“Mommy, my head itches!” Not the words you want to hear from your child, because it usually means one thing- head lice.
The American Academy of Pediatrics recently released a statement that children with head lice do not need to be kept home from school which understandably has many parents worried. Here are answers to some of the most commonly asked questions about head lice.
What are head lice?
Head lice are tiny, 6-legged insects about this long (-). They are either grayish-white or red, if they are filled with blood. They do not have wings, so they get around by jumping quickly from one surface to the next which can make them difficult to find and catch.
When someone has head lice, what you typically see are nits, or tiny yellowish-white lice eggs. Nits can look a lot like dandruff and are usually found close to the scalp, at the back of the neck or behind the ears.
How can my child get lice?
Lice are passed from child to child by sharing hats, scarves, combs, brushes, or helmets, or from clothing that has the nits or lice on it. One big thing to note, lice are not a sign of bad hygiene. Lice actually prefer clean hair as it is easier to attach their eggs to.
How do I treat lice?
Lice can be treated at home with an over-the-counter treatment such as RID or NIX. Wash your child’s hair with a conditioner free shampoo and towel dry prior to using these treatments. For step-by-step instructions on how to use NIX, check out our Helping Hand.
These treatments are best used in conjunction with white vinegar, as it helps to loosen nits from the scalp.
Once the first treatment is complete, be sure to follow these steps to ensure the lice do not return:
If you see live lice 10 days or more after the first treatment, a second treatment may be needed.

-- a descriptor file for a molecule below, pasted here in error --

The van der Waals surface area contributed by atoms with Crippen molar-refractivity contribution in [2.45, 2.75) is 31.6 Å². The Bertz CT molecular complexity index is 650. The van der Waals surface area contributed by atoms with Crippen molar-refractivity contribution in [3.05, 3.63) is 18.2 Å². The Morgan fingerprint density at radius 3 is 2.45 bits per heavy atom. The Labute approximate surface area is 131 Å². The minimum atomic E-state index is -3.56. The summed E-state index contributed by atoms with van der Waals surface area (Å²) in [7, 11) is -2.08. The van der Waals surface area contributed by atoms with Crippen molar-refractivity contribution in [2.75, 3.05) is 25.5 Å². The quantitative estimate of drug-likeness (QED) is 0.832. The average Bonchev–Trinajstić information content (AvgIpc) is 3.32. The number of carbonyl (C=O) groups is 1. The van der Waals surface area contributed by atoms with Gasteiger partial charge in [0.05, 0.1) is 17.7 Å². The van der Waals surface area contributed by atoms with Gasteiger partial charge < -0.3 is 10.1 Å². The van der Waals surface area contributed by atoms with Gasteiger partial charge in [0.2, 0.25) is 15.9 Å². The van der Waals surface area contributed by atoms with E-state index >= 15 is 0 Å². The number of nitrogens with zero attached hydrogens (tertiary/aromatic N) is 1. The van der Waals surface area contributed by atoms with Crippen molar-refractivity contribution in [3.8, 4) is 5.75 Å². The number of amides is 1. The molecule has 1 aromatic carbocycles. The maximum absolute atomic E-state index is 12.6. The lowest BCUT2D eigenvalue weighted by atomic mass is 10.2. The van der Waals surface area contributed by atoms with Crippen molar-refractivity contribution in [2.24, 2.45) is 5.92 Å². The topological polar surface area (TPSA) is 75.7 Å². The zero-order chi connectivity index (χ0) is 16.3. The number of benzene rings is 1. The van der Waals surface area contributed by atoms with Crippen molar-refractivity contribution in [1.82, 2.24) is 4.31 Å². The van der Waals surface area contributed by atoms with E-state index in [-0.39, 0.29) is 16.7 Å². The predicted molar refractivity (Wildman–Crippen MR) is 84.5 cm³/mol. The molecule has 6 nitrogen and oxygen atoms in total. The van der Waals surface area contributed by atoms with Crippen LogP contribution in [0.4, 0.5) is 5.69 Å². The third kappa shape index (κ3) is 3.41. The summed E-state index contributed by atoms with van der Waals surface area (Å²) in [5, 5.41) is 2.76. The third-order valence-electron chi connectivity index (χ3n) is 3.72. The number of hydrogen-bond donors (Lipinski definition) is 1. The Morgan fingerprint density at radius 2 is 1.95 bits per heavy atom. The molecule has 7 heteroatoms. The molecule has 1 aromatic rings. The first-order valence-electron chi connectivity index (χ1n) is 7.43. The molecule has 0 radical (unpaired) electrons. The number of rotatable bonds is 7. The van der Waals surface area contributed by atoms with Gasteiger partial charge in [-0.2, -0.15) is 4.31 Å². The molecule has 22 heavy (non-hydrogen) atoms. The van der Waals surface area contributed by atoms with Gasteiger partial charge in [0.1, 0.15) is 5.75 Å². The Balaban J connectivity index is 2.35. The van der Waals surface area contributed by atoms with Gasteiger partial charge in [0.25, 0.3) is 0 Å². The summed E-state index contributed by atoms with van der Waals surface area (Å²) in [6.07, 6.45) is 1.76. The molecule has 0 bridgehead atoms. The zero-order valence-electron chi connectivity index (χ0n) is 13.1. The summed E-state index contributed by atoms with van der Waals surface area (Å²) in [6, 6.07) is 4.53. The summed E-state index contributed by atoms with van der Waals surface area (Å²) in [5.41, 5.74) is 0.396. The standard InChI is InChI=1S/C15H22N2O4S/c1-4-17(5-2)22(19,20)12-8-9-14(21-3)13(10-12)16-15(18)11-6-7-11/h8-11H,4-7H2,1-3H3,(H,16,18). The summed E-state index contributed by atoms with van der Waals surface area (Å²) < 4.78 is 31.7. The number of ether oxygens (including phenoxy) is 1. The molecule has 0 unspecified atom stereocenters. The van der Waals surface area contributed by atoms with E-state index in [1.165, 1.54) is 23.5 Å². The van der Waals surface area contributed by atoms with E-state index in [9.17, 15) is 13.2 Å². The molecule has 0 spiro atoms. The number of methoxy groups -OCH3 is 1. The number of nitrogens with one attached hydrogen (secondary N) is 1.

Check the hair and scalp of all family members every day by combing the hair until no live lice or nits are found for 10 days.
Don’t use hair conditioner for 10 days.
Head lice can live away from the human body for 2-3 days, and nits (eggs) can take 1-2 weeks to hatch. To avoid spreading these lice, be sure to wash all items you can (clothing, bedding, etc.) in hot water and dry on high heat for at least 30 minutes. Non-washable items (pillows, stuffed animals, etc.) can be put in the dryer for at least 30 minutes or sealed in a plastic bag for 2 weeks.
When does my child need to see a doctor?
You typically do not need to see a doctor if you have head lice. However, if you notice any of the following, please consult your provider or report to an urgent care or emergency department immediately:
Your child still has lice after 2 treatments
Open, oozing sores on scalp
Fever and/or enlarged lymph nodes in the neck
How do I prevent head lice?
Teach your child to “Never Share What Touches the Hair.” Never share combs, brushes, hats, scarves, hair accessories, helmets, pillows, etc.
Check your child’s hair often during the school year, especially when the school tells parents there is a lice problem.
Have your child bathe or shower every day. Shampoo the hair 2 or 3 times a week.
Emergency Medicine, Physician Team; Interactive Media, Medical Director; Host of PediaCast
Dr Mike Patrick is an Assistant Professor of Pediatrics at the Ohio State University College of Medicine and Medical Director of Interactive Media for Nationwide Children's Hospital. Since 2006, he has hosted the award-winning PediaCast, a pediatric podcast for parents. Millions of listeners in all 50 U.S. states and over 100 countries have tuned-in to this weekly podcast for pediatric news, answers to listener questions and interviews with pediatric and parenting experts. Dr Mike also produces a national podcast for healthcare providers—PediaCast CME, which explores general pediatric and faculty development topics and offers free AMA PRA Category 1 Credit™ to listeners.
In addition to podcasting, Dr Mike serves as a Spokesperson for the American Academy of Pediatrics and with the Executive Committee of the AAP’s Council on Communications and Media. He frequently shares evidence-based recommendations with television, newspaper and radio audiences, including a weekly health segment on local CBS affiliate 10TV. He is a featured author of the 700 Children's Blog and has contributed to several print publications, including Parents Magazine and Working Mother Magazine.
Dr Mike also developed and directs an academic healthcare communications and social media curriculum for residents and medical students at Ohio State. This elective experience equips learners with the practical skills needed to promote health literacy and child advocacy in the digital space. Prior to his involvement with communications and media, Dr Mike spent 10 years as a general pediatrician in an underserved area. He currently practices with the Section of Emergency Medicine at Nationwide Children's in Columbus.
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